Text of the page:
Fedden has been the subject of two biographies. In Mary Fedden (1995), Mel Gooding says: "Fedden's painting reflects her personality in its capacious love for the objects of its attention". In Mary Fedden: Enigma and Variations (2007), Christopher Andreae observed: "She paints with unstinting disregard for the tastes and opinions of others and paints fast and often. She paints 'through the bad times' and paints on because continuing to paint is what she chooses and loves to do, and it is what drives her. Stopping is just not part of the plan."

Mary Fedden, artist: born Bristol, 14 August 1915; OBE 1997; married 1951, Julian Trevelyan (died 1988, one stepson); died Chiswick, London 22 June 2012.


A masterpiece to drive you mad! Domino artist painstakingly recreates Van Gogh's Starry Night over 11 hours using 7,000 bricks - Daily Mail

By Louise Boyle


An artist with astounding patience - and a very steady hand - has recreated Vincent Van Gogh's painting Starry Night using 7,000 dominoes.

The artist, who goes by the name of FlippyCat, spent 11 hours building the delicate structure - the second time he attempted it.

The first design failed after a small screw was dropped into the scene and caused the dominoes to fall unevenly.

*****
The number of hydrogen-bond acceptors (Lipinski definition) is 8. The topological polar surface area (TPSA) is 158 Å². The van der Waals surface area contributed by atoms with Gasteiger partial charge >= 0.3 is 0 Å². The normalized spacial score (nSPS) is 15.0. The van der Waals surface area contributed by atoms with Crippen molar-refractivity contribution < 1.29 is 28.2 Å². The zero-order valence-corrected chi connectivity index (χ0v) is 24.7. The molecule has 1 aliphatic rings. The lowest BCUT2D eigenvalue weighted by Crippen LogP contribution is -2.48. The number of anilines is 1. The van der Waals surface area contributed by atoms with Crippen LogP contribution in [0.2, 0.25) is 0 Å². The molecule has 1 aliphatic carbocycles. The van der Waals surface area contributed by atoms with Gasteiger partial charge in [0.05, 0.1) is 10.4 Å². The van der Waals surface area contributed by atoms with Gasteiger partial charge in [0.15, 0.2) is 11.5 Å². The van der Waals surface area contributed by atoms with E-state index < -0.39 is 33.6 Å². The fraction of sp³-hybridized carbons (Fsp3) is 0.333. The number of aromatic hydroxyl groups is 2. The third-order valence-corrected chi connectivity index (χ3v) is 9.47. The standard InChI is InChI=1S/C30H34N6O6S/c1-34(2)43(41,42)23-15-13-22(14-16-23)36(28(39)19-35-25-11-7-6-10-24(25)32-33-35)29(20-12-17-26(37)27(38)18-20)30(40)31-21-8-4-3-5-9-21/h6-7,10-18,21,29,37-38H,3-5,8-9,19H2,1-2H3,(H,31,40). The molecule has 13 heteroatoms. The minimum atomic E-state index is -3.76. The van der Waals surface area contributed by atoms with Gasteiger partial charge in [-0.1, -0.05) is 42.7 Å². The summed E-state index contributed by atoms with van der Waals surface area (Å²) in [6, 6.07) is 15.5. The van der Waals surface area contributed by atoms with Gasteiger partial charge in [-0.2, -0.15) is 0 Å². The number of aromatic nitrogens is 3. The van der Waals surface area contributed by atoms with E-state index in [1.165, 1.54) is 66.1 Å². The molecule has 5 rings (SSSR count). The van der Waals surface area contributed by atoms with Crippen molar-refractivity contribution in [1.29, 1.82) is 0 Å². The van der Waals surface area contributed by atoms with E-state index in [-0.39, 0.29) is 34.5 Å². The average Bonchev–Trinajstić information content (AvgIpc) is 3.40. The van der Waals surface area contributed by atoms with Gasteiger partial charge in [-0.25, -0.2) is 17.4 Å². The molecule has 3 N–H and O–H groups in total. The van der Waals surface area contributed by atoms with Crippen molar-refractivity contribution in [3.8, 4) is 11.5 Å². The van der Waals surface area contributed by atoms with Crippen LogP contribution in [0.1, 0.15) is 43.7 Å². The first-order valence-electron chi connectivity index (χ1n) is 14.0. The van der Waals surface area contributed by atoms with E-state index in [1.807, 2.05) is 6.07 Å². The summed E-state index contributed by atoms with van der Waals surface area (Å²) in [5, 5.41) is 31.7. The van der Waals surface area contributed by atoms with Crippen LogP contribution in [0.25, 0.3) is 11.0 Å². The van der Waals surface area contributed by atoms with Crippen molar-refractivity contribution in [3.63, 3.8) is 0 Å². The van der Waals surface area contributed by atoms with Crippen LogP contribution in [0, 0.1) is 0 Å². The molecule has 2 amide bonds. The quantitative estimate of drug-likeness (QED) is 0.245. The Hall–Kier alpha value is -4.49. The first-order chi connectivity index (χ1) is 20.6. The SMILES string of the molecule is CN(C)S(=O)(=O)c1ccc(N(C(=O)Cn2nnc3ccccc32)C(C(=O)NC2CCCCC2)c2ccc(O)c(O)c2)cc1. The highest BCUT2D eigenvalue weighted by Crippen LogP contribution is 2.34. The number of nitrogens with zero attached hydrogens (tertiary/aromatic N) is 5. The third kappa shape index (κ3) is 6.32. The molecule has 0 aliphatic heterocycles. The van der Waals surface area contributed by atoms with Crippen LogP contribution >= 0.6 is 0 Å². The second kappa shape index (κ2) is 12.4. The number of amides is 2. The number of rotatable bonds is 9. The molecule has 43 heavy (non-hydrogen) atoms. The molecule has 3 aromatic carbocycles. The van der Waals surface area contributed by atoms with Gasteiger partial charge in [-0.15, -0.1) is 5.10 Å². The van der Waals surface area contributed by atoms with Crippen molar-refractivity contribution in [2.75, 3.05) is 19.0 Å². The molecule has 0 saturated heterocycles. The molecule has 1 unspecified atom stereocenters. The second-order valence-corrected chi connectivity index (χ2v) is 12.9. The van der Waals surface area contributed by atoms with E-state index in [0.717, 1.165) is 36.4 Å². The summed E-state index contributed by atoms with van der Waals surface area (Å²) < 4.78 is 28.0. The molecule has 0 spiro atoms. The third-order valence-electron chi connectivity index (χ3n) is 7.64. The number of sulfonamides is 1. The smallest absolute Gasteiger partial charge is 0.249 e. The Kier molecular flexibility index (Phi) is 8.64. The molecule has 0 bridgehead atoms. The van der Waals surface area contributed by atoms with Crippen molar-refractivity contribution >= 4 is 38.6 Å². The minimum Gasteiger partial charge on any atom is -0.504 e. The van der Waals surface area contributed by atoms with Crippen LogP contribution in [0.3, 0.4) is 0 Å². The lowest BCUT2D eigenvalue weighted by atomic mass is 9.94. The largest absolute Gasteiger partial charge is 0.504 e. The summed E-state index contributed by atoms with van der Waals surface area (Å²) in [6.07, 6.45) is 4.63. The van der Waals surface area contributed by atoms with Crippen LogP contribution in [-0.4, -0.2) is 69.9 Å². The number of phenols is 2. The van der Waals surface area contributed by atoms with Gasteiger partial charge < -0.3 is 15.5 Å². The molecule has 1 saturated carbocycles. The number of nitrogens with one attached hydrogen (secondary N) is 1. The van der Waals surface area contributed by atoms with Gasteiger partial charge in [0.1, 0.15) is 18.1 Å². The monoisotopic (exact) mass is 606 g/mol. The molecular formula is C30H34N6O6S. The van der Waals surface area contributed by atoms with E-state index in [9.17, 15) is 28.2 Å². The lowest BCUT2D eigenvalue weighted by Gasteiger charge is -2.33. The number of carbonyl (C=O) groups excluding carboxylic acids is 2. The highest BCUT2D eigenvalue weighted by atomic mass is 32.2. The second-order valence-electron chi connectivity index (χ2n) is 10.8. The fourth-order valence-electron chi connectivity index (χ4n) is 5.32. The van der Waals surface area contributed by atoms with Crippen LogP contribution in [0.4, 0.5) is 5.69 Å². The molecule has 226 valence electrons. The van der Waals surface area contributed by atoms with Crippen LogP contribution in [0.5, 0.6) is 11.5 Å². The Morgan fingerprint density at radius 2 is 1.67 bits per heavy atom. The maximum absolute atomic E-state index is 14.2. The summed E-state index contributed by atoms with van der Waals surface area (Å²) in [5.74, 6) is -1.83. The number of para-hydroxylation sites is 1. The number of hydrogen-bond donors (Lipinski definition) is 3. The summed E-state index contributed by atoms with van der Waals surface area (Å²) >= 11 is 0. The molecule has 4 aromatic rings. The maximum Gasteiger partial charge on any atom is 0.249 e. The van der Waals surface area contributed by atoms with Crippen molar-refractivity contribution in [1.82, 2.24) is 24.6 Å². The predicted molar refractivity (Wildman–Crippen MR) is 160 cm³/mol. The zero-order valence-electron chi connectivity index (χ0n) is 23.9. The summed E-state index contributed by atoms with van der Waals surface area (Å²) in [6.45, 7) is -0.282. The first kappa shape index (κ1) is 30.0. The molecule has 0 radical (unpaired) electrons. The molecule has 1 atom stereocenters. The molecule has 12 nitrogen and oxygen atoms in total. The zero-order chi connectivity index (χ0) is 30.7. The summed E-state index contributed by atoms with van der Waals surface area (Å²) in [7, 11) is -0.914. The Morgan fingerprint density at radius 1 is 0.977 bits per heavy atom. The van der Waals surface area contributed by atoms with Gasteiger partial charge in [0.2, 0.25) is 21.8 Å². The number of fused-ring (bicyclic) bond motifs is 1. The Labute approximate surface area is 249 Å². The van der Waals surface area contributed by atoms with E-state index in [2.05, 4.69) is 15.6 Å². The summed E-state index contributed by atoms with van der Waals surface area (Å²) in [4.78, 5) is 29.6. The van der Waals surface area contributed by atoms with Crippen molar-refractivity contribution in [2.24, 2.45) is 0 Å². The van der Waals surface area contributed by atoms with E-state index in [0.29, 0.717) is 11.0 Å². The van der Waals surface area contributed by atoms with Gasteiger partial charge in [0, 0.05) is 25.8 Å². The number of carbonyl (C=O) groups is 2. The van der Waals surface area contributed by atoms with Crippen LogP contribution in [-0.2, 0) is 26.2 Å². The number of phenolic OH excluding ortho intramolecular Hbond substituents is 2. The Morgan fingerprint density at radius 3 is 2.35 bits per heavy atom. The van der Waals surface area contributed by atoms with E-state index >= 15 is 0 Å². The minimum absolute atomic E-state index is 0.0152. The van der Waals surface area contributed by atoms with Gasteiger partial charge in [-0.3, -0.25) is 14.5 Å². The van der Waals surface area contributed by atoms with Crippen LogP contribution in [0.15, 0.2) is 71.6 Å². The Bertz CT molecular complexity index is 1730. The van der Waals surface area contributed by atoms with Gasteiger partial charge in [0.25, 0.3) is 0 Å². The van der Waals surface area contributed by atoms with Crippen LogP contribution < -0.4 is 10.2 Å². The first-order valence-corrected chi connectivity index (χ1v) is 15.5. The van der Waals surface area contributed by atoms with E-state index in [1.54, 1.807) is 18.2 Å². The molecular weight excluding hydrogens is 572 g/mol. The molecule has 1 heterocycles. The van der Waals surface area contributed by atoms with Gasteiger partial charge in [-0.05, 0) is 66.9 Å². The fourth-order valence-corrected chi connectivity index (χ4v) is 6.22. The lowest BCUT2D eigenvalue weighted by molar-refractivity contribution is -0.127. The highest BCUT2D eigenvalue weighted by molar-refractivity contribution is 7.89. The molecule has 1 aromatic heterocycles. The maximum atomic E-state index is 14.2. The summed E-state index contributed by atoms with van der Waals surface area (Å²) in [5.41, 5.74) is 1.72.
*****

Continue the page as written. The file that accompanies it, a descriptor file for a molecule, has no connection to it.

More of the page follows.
Scroll down for videos

Masterpiece: The artist called FlippyCat took more than 11 hours to create a domino version of Vincent Van Gogh's Starry Night painting using 7,000 bricks

Masterpiece: The artist called FlippyCat took more than 11 hours to create a domino version of Vincent Van Gogh's Starry Night painting using 7,000 bricks

Brick one... of 7,000: The artist works with a ruler, divider and photograph of the Van Gogh painting

Brick one... of 7,000: The artist works with a ruler, divider and photograph of the Van Gogh painting

The video of the project, which was uploaded to YouTube at the weekend, uses time-lapse photography to show just how painstaking the creative process is.

The artist used a marked-out drawing of Van Gogh's painting with a small ruler along with a larger ruler to line up each row of colored bricks.

Each domino must be precisely placed so that it connects with the next when it is set in motion.

It requires some of the bricks to be piled in towers so that they fall neatly into the exact design of the Van Gogh masterpiece.

The first attempt failed because some of the sections of dominoes were placed too far apart and other fell unevenly, ruining the effect.